HOVER TELEMARK: (phase IV) In waltz, the figure starts from closed position DLW, or sometimes facing DLC. In fox trot, it normally stars after a Feather Finish (sqq). The first step for the man is forward left with a strong heel lead starting to rise to the ball of the foot while shaping the body in the same direction (left foot). The second step is to the side and somewhat diagonal on the toe of the right, continuing the left-face turn (ca. 1/8) with an "almost brush" action using the inside edge of the left toe while allowing the left knee to veer inward. The man will stretch his right side on this step to develop a left sway. Step 3 is left to the side and slightly forward with body facing LOD if started from DLW (COH if started from DLC), however, the foot placement is 1/8 more to the left (DLC or DRC), lowering to the heel at the end of step 3. The body rotation to the left catches up with the foot placement on the next step. The generic figure is usually described in the fox trot rhythm and ends in closed position, but round dancers usually blend to a tight semi-closed on step 3, particularly in waltz. 

The lady's part is opposite that of the man except that she matches the toe of her left and the inside edge of her right on step 2, and keeps her body in alignment with her right foot as she steps side and slightly back on step 3 (also using the normal toe/heel placement). If the ending is to be in the compact semi-closed position, she will turn only 1/8 left-face over steps 2 and 3 while opening her head slowly with a slight rolling action. 

In waltz, the long 2 count is used to good advantage, and there is a strong body poise forward when blending to semi-closed position. Some choreographers utilize this figure to turn from closed position DLW to semi-closed facing LOD by making a small right-face turn on the second, or hovering step, to get an alignment leading to a right turning figure. This is still a Hover Telemark technically because of the left foot lead for the man.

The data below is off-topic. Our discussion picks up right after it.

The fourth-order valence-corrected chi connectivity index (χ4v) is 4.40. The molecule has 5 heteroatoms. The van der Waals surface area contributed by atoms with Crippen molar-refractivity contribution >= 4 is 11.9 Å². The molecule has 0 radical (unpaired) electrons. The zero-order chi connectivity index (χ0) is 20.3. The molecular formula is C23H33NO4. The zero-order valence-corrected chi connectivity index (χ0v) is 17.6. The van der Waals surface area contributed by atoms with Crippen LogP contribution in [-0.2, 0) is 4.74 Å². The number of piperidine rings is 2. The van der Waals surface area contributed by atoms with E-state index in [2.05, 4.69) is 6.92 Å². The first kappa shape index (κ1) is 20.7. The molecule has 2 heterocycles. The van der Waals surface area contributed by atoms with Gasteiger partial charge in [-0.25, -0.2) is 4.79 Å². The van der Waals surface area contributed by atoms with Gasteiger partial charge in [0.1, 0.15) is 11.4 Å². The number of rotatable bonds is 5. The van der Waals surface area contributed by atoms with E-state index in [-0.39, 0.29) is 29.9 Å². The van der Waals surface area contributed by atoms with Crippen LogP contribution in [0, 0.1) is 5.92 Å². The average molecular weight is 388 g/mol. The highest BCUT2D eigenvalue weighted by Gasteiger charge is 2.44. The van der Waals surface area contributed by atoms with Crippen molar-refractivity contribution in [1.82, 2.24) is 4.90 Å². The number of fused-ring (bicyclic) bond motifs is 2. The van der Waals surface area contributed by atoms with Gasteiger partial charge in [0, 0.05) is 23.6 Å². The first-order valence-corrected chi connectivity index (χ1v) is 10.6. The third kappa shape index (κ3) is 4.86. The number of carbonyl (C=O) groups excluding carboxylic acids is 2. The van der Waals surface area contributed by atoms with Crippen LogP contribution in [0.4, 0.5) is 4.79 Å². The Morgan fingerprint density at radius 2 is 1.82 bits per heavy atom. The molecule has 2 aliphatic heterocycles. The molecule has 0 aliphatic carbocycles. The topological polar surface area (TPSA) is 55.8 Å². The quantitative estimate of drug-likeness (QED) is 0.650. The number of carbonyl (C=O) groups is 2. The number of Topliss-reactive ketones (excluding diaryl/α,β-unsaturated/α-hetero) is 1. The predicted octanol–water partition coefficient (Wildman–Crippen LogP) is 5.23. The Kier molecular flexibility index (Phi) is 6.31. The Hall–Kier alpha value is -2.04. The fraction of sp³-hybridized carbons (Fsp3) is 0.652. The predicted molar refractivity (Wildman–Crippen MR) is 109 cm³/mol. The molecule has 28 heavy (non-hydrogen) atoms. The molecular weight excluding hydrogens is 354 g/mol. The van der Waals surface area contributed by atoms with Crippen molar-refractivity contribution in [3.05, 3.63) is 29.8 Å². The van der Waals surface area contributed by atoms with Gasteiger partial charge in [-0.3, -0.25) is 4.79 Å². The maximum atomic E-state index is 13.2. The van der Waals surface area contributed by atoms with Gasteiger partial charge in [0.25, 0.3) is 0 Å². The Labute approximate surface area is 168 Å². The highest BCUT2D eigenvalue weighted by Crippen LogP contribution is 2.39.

NATURAL HOVER TELEMARK: (not listed in phase ratings) This figure is not used in waltz (we use a Hesitation Change instead) so we will describe the foxtrot footwork and timing. Normal starting position is in closed position DLW starting with the man's right heel lead with the shaping action to the right (= CBM) as he starts a right-face turn while rising to the ball of the foot. Step 2 is left to the side on the toe continuing the right-face turn, then lowering to the heel to get "into the floor" for what follows. Step 3 is right to the side with a heel pull to face DLC — total turn about 3/4 right-face. Note: The heel pull in this figure is unnatural and can only be accomplished by slipping the left or overturning for better alignment. The right is pulled back with a strong floor pressure and left sway while turning ca. 1/8 right-face to end in closed position with the left as close to the right as is comfortable while lifting the right side (= left sway). 

The lady steps back left starting a right-face turn on her toe but lowering to heel in order to help the turning motion. Step 2 is a closing of her right to left for a standard heel turn, where she turns more than the man on his second step with only body rise. Step 3 is to the side (still down but starting to rise to the ball of the foot) and using a right sway. The timing is sqq but we usually make the first quick a little longer than normal. The left sway (right for the lady) on step 3 does not occur in the Natural Telemark. 

The last of the Telemark series would be the Telespin, however, it will best fit in later on. We will continue next month with the basic figures found in phase III, using a continuation to extend the family, if needed. 

This column comes from a series published in Cue Sheet Magazine between 1987 and 1992, and is reprinted with permission. The full series is collected in an 86-pg booklet, available for $30.00 plus postage. E-mail Fran Kropf at This article was published in the Dixie Round Dance Council (DRDC)  Newsletter, February 2010.